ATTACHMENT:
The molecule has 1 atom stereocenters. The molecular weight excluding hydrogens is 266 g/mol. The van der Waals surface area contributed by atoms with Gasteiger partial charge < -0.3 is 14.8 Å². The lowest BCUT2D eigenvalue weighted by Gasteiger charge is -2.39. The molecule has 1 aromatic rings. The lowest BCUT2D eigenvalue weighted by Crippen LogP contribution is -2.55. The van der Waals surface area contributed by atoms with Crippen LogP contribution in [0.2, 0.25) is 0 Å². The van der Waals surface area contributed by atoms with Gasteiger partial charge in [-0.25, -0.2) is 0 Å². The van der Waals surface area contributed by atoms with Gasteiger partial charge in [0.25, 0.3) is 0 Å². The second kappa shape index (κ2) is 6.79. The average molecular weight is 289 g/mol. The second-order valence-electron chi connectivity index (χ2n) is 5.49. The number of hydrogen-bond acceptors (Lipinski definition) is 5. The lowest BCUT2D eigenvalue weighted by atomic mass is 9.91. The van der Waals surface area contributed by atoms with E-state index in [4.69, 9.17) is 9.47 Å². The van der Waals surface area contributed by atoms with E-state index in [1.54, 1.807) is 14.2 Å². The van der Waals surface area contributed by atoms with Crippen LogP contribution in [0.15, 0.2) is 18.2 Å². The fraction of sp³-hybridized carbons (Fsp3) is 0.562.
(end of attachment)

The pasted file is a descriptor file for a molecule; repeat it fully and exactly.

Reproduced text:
The molecule has 1 atom stereocenters. The molecular weight excluding hydrogens is 266 g/mol. The van der Waals surface area contributed by atoms with Gasteiger partial charge < -0.3 is 14.8 Å². The lowest BCUT2D eigenvalue weighted by Gasteiger charge is -2.39. The molecule has 1 aromatic rings. The lowest BCUT2D eigenvalue weighted by Crippen LogP contribution is -2.55. The van der Waals surface area contributed by atoms with Crippen LogP contribution in [0.2, 0.25) is 0 Å². The van der Waals surface area contributed by atoms with Gasteiger partial charge in [-0.25, -0.2) is 0 Å². The van der Waals surface area contributed by atoms with Gasteiger partial charge in [0.25, 0.3) is 0 Å². The second kappa shape index (κ2) is 6.79. The average molecular weight is 289 g/mol. The second-order valence-electron chi connectivity index (χ2n) is 5.49. The number of hydrogen-bond acceptors (Lipinski definition) is 5. The lowest BCUT2D eigenvalue weighted by atomic mass is 9.91. The van der Waals surface area contributed by atoms with E-state index in [4.69, 9.17) is 9.47 Å². The van der Waals surface area contributed by atoms with E-state index in [1.54, 1.807) is 14.2 Å². The van der Waals surface area contributed by atoms with Crippen LogP contribution in [0.15, 0.2) is 18.2 Å². The fraction of sp³-hybridized carbons (Fsp3) is 0.562.